In a major victory for the environment, Indonesia’s Supreme Court has upheld a lower court verdict ordering PT National Sago Prima (NSP), a sago plantation company, to pay IDR 1 trillion (US$69 million) in fines for causing forest fires in Riau in 2015.
The lawsuit against NSP was filed by Indonesia’s Ministry of Environment and Forestry (KLHK) to the South Jakarta District Court in 2016. KLHK presented evidence that the 2015 fires had originated from lands owned and managed by NSP. The court found that the fires has been caused by NSP’s negligence and ordered the company to pay IDR 319 billion in fines and another IDR 753 billion to cover the cost of rehabilitating the approximately 3,000 hectares of land on the Meranti Islands in Riau affected by the fires.
NSP appealed the decision to the Jakarta High Court and, after losing there, to the Supreme Court. The country’s high court announced it had upheld the decision against the company on its website yesterday, with the judges noting that the evidence showed that NSP was absolutely responsible for the fires.
“Basically, the company must be responsible for causing the fire in accordance with the principle of absolute liability,” Supreme Court chief justice Andi Samsan Nganro said in his ruling as quoted by Detik.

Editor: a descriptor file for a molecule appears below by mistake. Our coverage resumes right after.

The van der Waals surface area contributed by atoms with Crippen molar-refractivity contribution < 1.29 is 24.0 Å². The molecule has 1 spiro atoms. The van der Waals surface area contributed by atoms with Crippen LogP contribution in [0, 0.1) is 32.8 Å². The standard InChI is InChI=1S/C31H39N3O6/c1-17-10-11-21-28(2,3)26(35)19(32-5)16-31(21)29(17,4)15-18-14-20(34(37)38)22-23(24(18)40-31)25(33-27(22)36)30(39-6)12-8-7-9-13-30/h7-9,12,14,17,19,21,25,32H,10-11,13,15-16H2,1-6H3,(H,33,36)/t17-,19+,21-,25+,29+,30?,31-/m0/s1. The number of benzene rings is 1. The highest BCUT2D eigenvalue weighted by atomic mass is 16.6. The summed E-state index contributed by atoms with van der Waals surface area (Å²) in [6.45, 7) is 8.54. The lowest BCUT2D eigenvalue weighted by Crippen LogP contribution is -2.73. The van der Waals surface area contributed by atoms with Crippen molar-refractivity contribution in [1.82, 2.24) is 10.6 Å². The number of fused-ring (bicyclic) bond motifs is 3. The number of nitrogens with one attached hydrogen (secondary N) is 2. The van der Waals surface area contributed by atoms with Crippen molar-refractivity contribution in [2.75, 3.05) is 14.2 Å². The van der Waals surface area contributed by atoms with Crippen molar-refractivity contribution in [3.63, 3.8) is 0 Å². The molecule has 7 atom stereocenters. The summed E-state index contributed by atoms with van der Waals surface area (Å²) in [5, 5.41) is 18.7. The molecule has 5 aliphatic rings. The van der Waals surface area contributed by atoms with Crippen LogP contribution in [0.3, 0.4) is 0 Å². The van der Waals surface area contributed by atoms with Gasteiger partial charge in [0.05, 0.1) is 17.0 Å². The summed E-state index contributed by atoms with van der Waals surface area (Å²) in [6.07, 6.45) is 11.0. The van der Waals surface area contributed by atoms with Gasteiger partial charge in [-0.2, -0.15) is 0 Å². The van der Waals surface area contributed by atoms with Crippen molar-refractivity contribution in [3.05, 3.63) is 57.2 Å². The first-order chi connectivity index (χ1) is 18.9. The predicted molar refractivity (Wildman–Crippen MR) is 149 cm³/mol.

The IDR 1 trillion fine is the largest ever imposed on a plantation company for environmental damages in Indonesia and the ruling offers legal precedence for other environmental damage cases filed against similar companies — particularly palm oil companies that have been blamed for numerous widespread and highly destructive forest fires in Indonesia in recent years.
KLHK has not yet issued a statement in regards to the ruling, but this is what Patra M Zen, the ministry’s lead attorney on the case, said following the South Jakarta Court’s decision in 2016.
“We really appreciate this ruling because this decision is not just for us, but also for the people of Riau, especially the people of Meranti,” Patra said. “This lawsuit is to protect the interests of the people there who have been greatly disadvantaged by these forest fires. If we remember last year, there were a lot of losses ranging from health effects, airports that were closed to people’s economic losses.”
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